The Albert Schweitzer Fellowship is a one-year interdisciplinary, mentored fellowship program focused on health-related community service and leadership development. Since the program’s inception, Schweitzer Fellows in Boston—competitively chosen from health-focused graduate student applicants in a variety of fields—have worked tirelessly to address health disparities and the social determinants of health throughout the greater Boston and Worcester areas.
Anne-Marie Vu’s Albert Schweitzer project (Miles of Smiles) involves working with children with autism spectrum disorder at the Joseph Lee School in Dorchester, MA. The Lee School has over 180 students with autism spectrum disorder, making up 32% of the student population. Her goal was to provide oral health education to the children by compiling a set of interactive games and activities for them. Because going to the dentist could be an unfamiliar and scary experience for kids, one of Anne Marie’s goals is to make the experience of going to the dentist fun through role playing. Her hopes are that this project will continue by TUDSM’s AADMD club volunteers.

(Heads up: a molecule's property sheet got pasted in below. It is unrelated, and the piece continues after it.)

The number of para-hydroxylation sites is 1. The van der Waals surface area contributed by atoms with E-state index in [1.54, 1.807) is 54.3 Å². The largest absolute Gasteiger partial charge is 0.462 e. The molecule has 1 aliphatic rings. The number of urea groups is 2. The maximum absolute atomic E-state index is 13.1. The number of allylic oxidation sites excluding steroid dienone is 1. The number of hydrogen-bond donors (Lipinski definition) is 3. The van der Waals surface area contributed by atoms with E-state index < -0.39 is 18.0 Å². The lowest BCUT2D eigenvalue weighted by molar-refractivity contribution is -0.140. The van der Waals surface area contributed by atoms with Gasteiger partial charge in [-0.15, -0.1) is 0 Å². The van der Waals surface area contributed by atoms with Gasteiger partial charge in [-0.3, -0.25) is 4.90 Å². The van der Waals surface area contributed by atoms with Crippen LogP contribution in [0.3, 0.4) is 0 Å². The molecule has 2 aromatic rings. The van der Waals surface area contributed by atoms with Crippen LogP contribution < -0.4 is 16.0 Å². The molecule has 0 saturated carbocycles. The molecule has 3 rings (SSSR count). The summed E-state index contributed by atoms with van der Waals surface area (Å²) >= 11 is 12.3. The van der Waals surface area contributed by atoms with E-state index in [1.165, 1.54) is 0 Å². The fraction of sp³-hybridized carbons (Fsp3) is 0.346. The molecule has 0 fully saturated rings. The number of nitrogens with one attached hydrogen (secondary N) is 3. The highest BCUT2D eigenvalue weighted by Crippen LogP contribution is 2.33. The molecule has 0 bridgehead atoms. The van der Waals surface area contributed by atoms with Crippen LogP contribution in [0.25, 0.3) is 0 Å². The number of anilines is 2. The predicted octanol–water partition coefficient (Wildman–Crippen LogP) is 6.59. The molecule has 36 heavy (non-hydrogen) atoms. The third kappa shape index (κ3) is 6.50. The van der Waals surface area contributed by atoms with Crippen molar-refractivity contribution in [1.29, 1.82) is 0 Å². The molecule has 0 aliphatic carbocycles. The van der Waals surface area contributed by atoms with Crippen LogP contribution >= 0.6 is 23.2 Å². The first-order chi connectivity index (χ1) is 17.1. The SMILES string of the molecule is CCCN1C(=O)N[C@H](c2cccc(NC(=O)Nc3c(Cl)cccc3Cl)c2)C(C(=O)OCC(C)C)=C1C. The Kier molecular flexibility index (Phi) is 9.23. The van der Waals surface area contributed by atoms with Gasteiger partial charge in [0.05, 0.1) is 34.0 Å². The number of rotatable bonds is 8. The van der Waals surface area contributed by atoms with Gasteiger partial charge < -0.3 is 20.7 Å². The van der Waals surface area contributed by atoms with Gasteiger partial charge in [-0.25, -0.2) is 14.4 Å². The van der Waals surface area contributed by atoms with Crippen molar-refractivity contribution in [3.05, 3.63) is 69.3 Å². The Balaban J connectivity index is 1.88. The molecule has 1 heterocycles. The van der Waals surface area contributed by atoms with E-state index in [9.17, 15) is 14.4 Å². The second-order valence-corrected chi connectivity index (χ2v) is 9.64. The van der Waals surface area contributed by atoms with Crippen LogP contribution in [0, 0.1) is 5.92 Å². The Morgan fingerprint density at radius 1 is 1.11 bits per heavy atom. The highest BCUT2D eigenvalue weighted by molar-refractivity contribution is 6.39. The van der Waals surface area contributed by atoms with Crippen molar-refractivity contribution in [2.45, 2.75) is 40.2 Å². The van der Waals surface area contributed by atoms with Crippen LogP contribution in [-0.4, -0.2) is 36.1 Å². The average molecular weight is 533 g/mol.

Tabitha Lewis addressed oral health inequities and increased the self-efficiency of homeless children living in Roxbury shelters through her project Coloring Smiles. Coloring Smiles seeks to increase self-efficacy and co-create an oral health education and disease prevention plan with homeless children through artistic, musical and collaborative sessions. Tabitha’s group of kids have begun creating a music album, book, story, song, dance and painting of not only the importance of their teeth but also how important and valuable they are.
Tabitha reflects on her experience to date: “ ‘All that you touch you change. All that you change changes you.’ I recently was introduced to this quote from Octavia Butler, renown author and speaker. Being an Albert Schweitzer Fellow means that I can continue to be a changing agent and be changed. I have seen and experienced the beauty that results from the “touching” of lives of vulnerable populations and being “touched” by the communities I serve. This irreplaceable and life-changing exchange of change has been integral to my personal and professional pursuits. Reflecting on my journey thus far, the joy I’ve experienced investing in individuals from disadvantaged communities has led me to conclude that these treasured experiences will mirror the manner in which I will practice quality primary care.”